- Real GDP Growth
It is possible to work all four dimensions into a single chart, but it is not very readable:
Animating the data shows the four dimensions more clearly. The following video shows the experience of all twenty countries from 1946 to 2009.
Like all great movies, there is too much to see in one viewing. Here are some suggestions for watching the video:
- Follow one or two countries at a time.
- Watch for historic events that interest you.
- Look for countries moving together.
- Look for when changes in growth and debt seem to be related or unrelated.
- Look for evidence that high debt causes slow growth or vice versa.
- Look for evidence supporting or contradicting a threshold at 90% Debt/GDP.
To me, there is no obvious change in behavior when countries cross the 90% Debt/GDP line. The “threshold” seems to be an artifact of how RR set up their debt categories. On the other hand, much of the highest growth was experienced at low debt levels.
It is also clear that growth rates are often volatile and are affected by more factors than the debt level.
The RR Rogue’s Gallery
Now let’s look at the countries at the heart of the RR controversy. RR identified eight countries that experienced more than 90% debt for at least one year in the 1946-2009 range (although Belgium was inadvertently excluded from their overall average due to the Excel error):
For three of these countries, the U.S., the U.K., and New Zealand, the only experience with high debt levels came after World War II. All three pulled their debt down to more normal levels (although very slowly in Britain’s case). I wonder if these cases of debt reduction can inform us about recent debt expansion around the world. The old data are relevant only if a reversible process is involved. Does leveraging look like deleveraging in reverse? We will return to that question.
HAP pointed out that RR included only one year of New Zealand’s post war experience in their 90%+ calculation, distorting that country’s contribution to average growth. HAP also objected to RR’s exclusion of Australia and Canada from the high debt group. Apparently, the data for these two countries had not been available to RR when they wrote their paper.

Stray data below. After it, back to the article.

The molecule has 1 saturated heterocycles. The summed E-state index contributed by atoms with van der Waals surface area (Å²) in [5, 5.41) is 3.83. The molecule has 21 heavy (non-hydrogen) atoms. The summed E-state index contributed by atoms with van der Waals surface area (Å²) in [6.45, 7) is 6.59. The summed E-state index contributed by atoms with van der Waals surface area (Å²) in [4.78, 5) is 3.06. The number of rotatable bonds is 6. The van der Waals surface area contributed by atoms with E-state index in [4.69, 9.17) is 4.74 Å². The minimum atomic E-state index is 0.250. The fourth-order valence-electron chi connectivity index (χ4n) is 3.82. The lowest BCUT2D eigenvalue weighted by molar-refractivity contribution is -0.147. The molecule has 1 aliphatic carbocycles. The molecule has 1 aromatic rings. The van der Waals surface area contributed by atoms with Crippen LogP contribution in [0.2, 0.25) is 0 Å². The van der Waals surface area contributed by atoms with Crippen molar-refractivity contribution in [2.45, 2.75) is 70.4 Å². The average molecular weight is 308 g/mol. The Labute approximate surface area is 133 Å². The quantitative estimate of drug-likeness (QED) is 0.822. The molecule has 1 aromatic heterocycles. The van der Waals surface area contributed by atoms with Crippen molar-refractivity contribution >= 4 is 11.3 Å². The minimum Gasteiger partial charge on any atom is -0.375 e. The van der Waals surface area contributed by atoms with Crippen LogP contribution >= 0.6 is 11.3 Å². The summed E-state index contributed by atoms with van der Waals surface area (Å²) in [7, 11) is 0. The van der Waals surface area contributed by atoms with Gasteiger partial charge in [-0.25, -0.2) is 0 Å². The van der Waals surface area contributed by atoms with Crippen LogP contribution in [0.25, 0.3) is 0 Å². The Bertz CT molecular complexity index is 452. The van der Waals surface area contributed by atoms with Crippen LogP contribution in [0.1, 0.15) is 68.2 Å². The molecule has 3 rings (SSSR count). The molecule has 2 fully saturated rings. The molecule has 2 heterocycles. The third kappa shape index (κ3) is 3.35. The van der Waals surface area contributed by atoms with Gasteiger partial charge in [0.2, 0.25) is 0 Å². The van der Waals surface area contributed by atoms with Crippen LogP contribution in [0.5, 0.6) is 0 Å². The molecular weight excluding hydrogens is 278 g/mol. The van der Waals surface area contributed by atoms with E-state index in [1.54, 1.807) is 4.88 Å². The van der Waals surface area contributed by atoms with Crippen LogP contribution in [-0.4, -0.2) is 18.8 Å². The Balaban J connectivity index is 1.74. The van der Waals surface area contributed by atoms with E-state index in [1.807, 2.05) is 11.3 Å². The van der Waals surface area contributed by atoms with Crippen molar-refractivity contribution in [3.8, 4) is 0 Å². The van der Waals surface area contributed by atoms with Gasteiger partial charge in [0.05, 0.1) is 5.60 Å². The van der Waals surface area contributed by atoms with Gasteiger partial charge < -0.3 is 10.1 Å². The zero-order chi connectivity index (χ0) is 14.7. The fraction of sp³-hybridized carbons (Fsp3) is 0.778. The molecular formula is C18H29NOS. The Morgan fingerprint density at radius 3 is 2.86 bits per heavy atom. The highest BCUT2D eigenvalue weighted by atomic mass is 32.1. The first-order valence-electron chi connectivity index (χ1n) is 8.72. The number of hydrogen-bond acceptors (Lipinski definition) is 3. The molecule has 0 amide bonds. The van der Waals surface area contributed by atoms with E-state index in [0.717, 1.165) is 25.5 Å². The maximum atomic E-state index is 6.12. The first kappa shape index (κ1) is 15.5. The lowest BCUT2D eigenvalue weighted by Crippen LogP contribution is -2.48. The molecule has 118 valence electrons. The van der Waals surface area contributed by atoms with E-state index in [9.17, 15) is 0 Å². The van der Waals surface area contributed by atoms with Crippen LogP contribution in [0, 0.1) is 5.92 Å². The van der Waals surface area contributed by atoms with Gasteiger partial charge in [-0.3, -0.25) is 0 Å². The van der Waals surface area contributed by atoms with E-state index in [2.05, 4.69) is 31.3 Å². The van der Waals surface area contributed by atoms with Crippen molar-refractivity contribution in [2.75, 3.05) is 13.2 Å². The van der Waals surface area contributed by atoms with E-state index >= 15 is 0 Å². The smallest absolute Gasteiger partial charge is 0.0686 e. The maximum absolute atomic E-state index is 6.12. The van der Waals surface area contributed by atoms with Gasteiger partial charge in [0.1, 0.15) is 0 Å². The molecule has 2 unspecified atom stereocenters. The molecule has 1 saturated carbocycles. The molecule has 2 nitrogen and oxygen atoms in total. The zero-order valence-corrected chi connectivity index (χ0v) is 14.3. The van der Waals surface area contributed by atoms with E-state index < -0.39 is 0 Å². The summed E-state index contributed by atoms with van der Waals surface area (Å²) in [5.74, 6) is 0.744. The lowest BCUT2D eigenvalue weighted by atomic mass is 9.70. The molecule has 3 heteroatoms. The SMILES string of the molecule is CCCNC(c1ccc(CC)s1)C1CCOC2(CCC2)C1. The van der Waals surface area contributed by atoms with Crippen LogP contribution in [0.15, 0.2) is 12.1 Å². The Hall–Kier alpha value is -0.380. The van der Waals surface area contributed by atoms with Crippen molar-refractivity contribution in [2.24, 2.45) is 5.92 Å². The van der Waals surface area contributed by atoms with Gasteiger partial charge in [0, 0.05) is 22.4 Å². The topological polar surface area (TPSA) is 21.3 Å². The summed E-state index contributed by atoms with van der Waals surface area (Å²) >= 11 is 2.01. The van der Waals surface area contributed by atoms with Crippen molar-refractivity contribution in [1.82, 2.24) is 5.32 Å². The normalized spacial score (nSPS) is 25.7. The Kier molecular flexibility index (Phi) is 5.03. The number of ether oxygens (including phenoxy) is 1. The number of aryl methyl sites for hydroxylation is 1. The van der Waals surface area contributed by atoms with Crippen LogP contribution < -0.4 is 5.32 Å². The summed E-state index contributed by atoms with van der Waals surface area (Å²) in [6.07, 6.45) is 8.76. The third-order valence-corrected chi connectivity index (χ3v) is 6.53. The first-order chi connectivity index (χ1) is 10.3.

After the War
The next animation highlights the countries that reduced their high debt levels after World War II. This time we include Australia and Canada, for which fast growth seemed to helped them reduce their debt. Only Belgium ever crossed back over the 90% level (Belgium crossed repeatedly). ”Tails” show the previous five years for each country.
A Greek Tragedy
HAP objected to the way RR averaged the data. RR averaged the growth rates for each country in each debt bucket, and then took the simple average of these country averages. For example, the average growth rate for Greece’s nineteen years of high debt was 2.9%. To RR, this was as important as the -2.0% growth rate for the U.S., which experienced only four years of high debt.
On the other hand, HAP contend that each Country-Year observation should carry equal weight. In their view, Greece’s high debt growth rate is 4.75 times as important as the American rate.
HAP’s averaging method implicitly assumes that each Country-Year delivers the same amount of information. To test this assumption, consider the next animation. It includes Greece and other countries whose debt levels were not the worst in the whole data set.
For the seven years from 2000 to 2006, Greece’s economy was remarkably consistent. The Greek data points stayed within ranges that were small compared to the data set as a whole.
Were these all truly independent observations that should be given equal weight in the analysis, like separate test tube experiments? Is it just chance that these data points are clustered so closely together? Or were they joined together in a single episode of economic history? If so, treating each data point as an equally valuable source of information would be misguided.
It is ironic that HAP’s greater emphasis on the Greek experience would have made high levels of debt look more benign. While it is true that Greece enjoyed some healthy growth along with high debt, no one would want to emulate Greece’s recent experience.
Japan in the English Channel
Finally, I want to share an observation that surprised me. I noticed that as the U.K. recovered from its high debt load after World War II, its growth rate was almost always between 0% and 5%. I also noticed that Japan’s growth was generally in the same range as its debt grew in the 2000s. These are only two cases, but perhaps the processes of getting into debt and getting out of debt can be mirror images after all.
Former trader Bruce Krasting argues that “Japan is all that the economists need to look for the evidence of the failure of More Debt is Better.” I agree.
Summary of Observations
After studying these animations, my impressions are that:
- There is no hard “threshold” of debt where economic performance suddenly changes.
- The debt level isn’t always the strongest influence on the growth rate.
- No method of weighting the data is without flaws.
- Countries follow their own paths and great care should be taken in drawing conclusions from the experience of a few countries.
- The shortcomings of Reinhart and Rogoff’s paper are not proof that high debt is benign.
I would like to thank Kirk Monteverde of QuantifyRisk.com and Michael Ash, one of the HAP coauthors, for making the RR data available to me in a form that I could use.